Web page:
The University of Portland track teams concluded the Portland Indoor series on Sunday, hosting a small collection of teams from throughout the Pacific Northwest while they prepared for championships next weekend.
The meet featured fewer teams than previous outings, with most colleges resting their runners for either their upcoming conference meets or the MPFS indoor championships, both of which are next weekend. Still, the meet had several runners earn personal records for their performance.
Men’s head coach Rob Conner was proud of the performance of several runners on Sunday, highlighting the performances of AJ Reyes and Kai Vickers specifically. Reyes — whose family came up from California to watch him race — and Vickers took first and second in their heat of the 3,000-meter run, finishing with times of 9:00.79 and 9:01 respectively, personal bests for both.
Vickers competed in the most events for the men’s team today. Along with the 3,000 Vickers ran in the men’s mile, where he took first in his heat with a time of 4:36.60.
“Kai Vickers gets performer of the meet for us since he ran two events,” Conner said. “Hats off to Kai.”
Women’s head coach Ian Solof was also proud of his team’s performance in the Portland Indoor finale. Solof noted that while they saved their best runners for the championships next weekend, he was still impressed with what he saw.
“I thought they did well,” Solof said. “A lot of people ran well and it bodes well for the outdoor season, but also for next weekend where we’ll run all of our top people and expect more good results.”
One of the main attractions of the weekend, however, didn’t happen on Sunday. At halftime of the men’s basketball game, several men’s team distance runners ran in the Halftime Mile. A UP tradition since the early 1990s, the event serves as a way to show off athletes to spectators who don’t usually get the chance to see UP runners while also giving runners more opportunities.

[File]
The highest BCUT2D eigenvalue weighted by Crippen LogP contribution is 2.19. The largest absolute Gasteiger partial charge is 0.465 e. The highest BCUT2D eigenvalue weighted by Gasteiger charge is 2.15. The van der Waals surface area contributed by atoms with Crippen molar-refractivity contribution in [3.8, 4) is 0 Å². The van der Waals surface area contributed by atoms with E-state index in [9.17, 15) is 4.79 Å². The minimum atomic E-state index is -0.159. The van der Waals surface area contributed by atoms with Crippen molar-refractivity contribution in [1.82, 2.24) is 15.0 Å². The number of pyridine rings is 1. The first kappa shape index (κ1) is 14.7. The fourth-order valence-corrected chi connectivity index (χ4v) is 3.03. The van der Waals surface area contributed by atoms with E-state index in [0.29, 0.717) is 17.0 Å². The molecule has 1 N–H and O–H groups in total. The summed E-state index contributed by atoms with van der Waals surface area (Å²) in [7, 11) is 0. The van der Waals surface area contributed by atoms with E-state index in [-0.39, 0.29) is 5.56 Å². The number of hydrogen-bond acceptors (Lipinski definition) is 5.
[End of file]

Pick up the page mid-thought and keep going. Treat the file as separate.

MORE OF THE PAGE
“Back in the old days there weren’t any indoor facilities,” Conner said. “University of Washington had a small facility and University of Idaho had two meets so we had to drive eight hours over to Idaho and we just started this as an exhibition to get our guys to have another race.”
They’ve had several top tier runners competing back in the day. The record for the mile run in Chiles is 4:04, a record set by Marcus Dubar, a former Pilot who ran back in the 1980s. In the past, more than just college athletes ran in it as well, so they would give out prize money for it. Now that only college athletes are doing it, prize money isn’t allowed.
The winner of this iteration of the mile was Jacob Klemz, a transfer from Washburn University who won with a time of 4:09. Aiden Fitzgerald finished third.
From an organizational standpoint, the Portland Indoor Three was once again a success, running on time with no major hiccups. Both Conner and Solof said that they’ve only received positive feedback, an auspicious sign if they want to continue hosting meets.
“I think it was really important that people had a good experience and felt like this was a good option for them and that the meets were well run,” Solof said. “If that’s in place and people know they have a good opportunity to not only get into the meet, but have a meet that runs well and where we’re flexible and we’re going to let pretty all their entries in. I think as long as that’s in place, then that means we’ll get more and more competitive and the word will spread.”
Both coaches also noted that none of the organizational success would be possible without assistant coach Jack Mullaney, who did the bulk of the work making sure the meet stayed on schedule.
“A lot of legwork was done by our assistant coach Jack Mullaney, so credit to him for the organization of the meets,” Conner said.
One of the main reasons it’s important that the Portland Indoor succeeds is because it simply increases the number of chances for runners to compete. The only other local meets take place in Washington, with the qualifying times for those meets being difficult to meet for some runners. Running meets here at UP means that Conner and Solof can get extended looks at runners who may not otherwise get to compete.
“Not everybody was able to qualify for those meets so we can run some developmental people, some freshmen, let them compete and get better,” Conner said. “And then if we decide they’re good enough, then we take them to the MPSF, which is a meet that doesn’t have a qualifying standard.”
“This is a really important option for a lot of schools that have to have meets because it’s an NCAA rule,” Solof said. “You got to have somewhere to go, and not everybody has money to go all over the country and to fly people all over to go to an indoor meet.”
With the Portland Indoor officially behind, both coaches will focus on the MPFS Championships, which take place in Seattle from Feb. 28 through Feb. 29.
Kyle Garcia is the Sports editor for The Beacon. He can be reached at email@example.com.